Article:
Homemade Danish butter cookies are the perfect cookie to share and give as edible gifts! Make your own tin of cookies with different unique piped designs.
Do you remember those shiny round blue tins filled with sweet buttery treats that always show up around the holidays? My grandparents used to always get them as gifts from their friends, and they would be sitting on their coffee table waiting for all of the grandchildren to devour.
My favorite was the pretzel-shaped cookies with the crunchy sugar on top. I couldn’t stop eating them! Now that I’m a BIG kid, I thought it was time to make these vanilla Danish butter cookies as a homemade treat for my friends and family. They make awesome edible gifts!
The cookie batter is a simple combination of fluffy butter, sugar, flour, vanilla bean, egg, and salt. It couldn’t get any simpler than that my friend.
I used a piping bag and 1/2-inch round and star tip (Ateco 806 for round and 824 for star tips) to create the fluted pretzel, wreaths, and circle-shaped cookies. You can also place the dough in a resealable plastic bag, cut off a 1/2-inch tip and create the wreath shaped cookies by making conjoined circles, shown below.
Aren’t these adorable cookies when filled in white paper cups and packed into festive tins? I found these Christmas decorated tins at the 99 cent store. They had a lot of sizes, shapes and color options for a great price.
These cookies are crisp with an aromatic vanilla flavor from real vanilla beans. If you don’t have access to vanilla beans, the paste alternative or extract can be used. If you use vanilla extract, you just won’t get the freckled appearance. I also sprinkled the tops of these cookies with sparkling coarse sugar, but you can also use granulated sugar.
Vanilla Danish butter cookies are perfect for dipping in tea or coffee, as they are very sturdy. If you’re like me and prefer to make personalized DIY gifts for the special people in your life, you can have fun creating your own cookie tin. I like to add a variety of treats like Milano cookies too. Happy baking!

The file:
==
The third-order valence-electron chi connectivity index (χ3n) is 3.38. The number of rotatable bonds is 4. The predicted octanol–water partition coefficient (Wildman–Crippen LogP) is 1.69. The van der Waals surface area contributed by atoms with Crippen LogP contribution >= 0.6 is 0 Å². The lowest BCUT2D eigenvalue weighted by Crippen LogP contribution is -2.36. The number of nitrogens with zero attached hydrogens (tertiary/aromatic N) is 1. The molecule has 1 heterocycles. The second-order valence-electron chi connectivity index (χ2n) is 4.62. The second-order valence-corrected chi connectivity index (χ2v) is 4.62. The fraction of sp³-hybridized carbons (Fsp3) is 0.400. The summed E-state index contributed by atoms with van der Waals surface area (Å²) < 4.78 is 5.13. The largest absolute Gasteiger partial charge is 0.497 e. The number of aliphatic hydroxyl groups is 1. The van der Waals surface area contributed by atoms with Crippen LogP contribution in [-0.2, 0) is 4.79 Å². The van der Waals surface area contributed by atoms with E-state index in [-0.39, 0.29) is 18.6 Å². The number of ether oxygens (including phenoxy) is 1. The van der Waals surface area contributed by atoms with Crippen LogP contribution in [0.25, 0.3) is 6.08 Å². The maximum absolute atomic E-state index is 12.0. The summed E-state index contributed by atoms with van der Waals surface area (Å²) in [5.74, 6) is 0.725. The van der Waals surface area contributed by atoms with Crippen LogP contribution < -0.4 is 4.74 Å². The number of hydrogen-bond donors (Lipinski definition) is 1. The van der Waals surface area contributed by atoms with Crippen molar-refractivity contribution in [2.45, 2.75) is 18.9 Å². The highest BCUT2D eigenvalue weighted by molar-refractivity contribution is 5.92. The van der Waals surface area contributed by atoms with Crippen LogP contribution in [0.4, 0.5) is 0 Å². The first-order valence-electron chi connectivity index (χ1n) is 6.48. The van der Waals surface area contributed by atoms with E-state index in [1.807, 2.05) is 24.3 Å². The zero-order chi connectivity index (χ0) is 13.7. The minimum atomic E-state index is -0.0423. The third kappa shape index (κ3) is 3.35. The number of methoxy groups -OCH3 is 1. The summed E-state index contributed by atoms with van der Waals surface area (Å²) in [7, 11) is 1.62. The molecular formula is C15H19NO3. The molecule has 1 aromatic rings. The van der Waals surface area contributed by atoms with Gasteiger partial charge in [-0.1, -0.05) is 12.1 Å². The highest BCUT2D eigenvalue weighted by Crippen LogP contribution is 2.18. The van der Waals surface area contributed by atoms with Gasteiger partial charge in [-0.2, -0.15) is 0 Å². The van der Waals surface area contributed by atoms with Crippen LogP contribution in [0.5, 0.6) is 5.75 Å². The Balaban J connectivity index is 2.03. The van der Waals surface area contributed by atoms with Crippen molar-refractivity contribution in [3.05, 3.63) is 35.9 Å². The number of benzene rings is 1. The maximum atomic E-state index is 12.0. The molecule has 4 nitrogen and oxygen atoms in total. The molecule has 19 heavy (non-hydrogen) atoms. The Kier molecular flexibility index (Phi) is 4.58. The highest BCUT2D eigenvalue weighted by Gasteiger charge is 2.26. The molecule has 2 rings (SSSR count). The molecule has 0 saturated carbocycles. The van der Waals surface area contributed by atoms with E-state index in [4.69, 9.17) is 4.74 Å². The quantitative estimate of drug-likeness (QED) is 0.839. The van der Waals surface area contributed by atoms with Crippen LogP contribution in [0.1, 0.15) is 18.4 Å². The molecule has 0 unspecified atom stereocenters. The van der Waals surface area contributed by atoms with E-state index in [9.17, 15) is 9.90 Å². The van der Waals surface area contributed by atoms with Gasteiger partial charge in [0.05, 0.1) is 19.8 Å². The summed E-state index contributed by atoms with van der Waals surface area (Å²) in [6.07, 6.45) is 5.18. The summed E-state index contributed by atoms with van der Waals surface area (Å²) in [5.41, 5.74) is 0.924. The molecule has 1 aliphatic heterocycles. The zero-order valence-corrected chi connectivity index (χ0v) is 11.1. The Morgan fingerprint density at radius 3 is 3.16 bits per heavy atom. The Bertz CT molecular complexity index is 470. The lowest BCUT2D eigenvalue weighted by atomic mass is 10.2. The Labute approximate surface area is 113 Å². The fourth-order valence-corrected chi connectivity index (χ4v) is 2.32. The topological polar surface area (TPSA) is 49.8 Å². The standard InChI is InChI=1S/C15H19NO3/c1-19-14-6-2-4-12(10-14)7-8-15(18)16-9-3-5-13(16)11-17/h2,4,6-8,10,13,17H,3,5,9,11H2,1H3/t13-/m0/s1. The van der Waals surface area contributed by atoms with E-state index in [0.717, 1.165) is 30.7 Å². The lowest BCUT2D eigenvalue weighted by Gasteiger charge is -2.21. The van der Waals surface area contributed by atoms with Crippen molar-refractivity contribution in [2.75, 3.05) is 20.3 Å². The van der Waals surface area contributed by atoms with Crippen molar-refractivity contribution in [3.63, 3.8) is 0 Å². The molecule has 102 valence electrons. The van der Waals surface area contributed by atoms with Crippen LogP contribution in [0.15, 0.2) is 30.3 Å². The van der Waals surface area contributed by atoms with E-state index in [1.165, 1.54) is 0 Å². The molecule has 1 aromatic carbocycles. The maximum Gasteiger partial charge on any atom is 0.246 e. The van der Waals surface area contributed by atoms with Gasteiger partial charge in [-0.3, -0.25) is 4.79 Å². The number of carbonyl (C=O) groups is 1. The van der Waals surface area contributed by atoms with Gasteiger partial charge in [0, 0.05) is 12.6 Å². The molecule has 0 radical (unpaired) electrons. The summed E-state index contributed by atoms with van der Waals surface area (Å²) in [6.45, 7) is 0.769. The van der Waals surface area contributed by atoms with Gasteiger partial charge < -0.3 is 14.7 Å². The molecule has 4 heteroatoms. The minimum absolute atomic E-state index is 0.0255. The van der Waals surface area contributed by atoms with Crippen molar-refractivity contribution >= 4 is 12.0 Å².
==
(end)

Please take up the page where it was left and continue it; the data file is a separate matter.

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How do I make the cookie shapes if I don’t have a piping bag or tips?
That’s okay! Medium to large resealable plastic bag works well to create these cookies. You can cut the corner off the side of the bag to the desired thickness, about 1/4 to 1/2 inch cut works well. Use your imagination to create different shapes and designs. The dough is pretty stiff and does not spread much during baking. Designs that are meant to have a hole in the center like the wreaths, make sure to make the center gap big enough, so it doesn’t close completely after baking.
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Vanilla Bean Danish Butter Cookies
- 1 cup unsalted butter, (8 ounces) softened
- 1/2 cup granulated sugar, (3 ½ ounces)
- ¼ teaspoon kosher salt
- ½ vanilla bean, seeds scraped, (or 1 ½ teaspoon vanilla extract or paste)
- 1 large egg
- 2 cups all-purpose flour, (10 ounces) measured then sifted
- Position the rack in the center of the oven. Preheat to 350°F (177ºC).
- Using the paddle attachment on a stand mixer, cream together the butter and sugar on medium speed until light and fluffy, about 1 minute.
- Add salt, vanilla, and egg to the butter mixture. Mix on medium speed until combined, about 1 minute. Scrape down the sides of the bowl as needed.
- Gradually add the flour to the bowl, mixing on low speed until the dough is just mixed, about 1 minute.
- Line two large sheet trays with parchment paper.
- Scrape the dough into a piping bag fitted with a 1⁄2-inch star tip or desired tip.
- Pipe 1 ½ to 2-inch pretzel or wreath shapes onto the parchment paper-lined sheet trays, at least 2-inches apart.
- Sprinkle tops of the cookies with granulated sugar or large coarse sparkling sugar if desired.
- Bake until lightly golden on the bottom, about 11 to 13 minutes.
- Cool on the baking sheet for 3 minutes, then remove the cookies and cool on a wire rack. Enjoy immediately or store in an airtight container for 5 days.
- Gold Medal all-purpose flour was used in this recipe.
- Shortbread cookie dough tends to be thicker than other piping doughs. If needed you can add 1 to 3 teaspoons of milk, 1 teaspoon at a time to the dough if it's difficult to pipe and combine until just mixed.
- The longer you let the dough sit in the piping bag, the thicker it becomes. Try to pipe right after making the dough if possible.
- The butter should be soft but still cool and firm to the touch, 60 to 65°F is ideal (16 to 18°C).
- If the cookie dough is too soft to pipe and does not hold its shape, gradually add 1 tablespoon (9 g) of all-purpose flour at a time, adding more as needed up to 1/4 cup (36 g). The dough typically gets thicker as it sits as the proteins absorb the moisture, so try to wait a few minutes in between adding additional flour.
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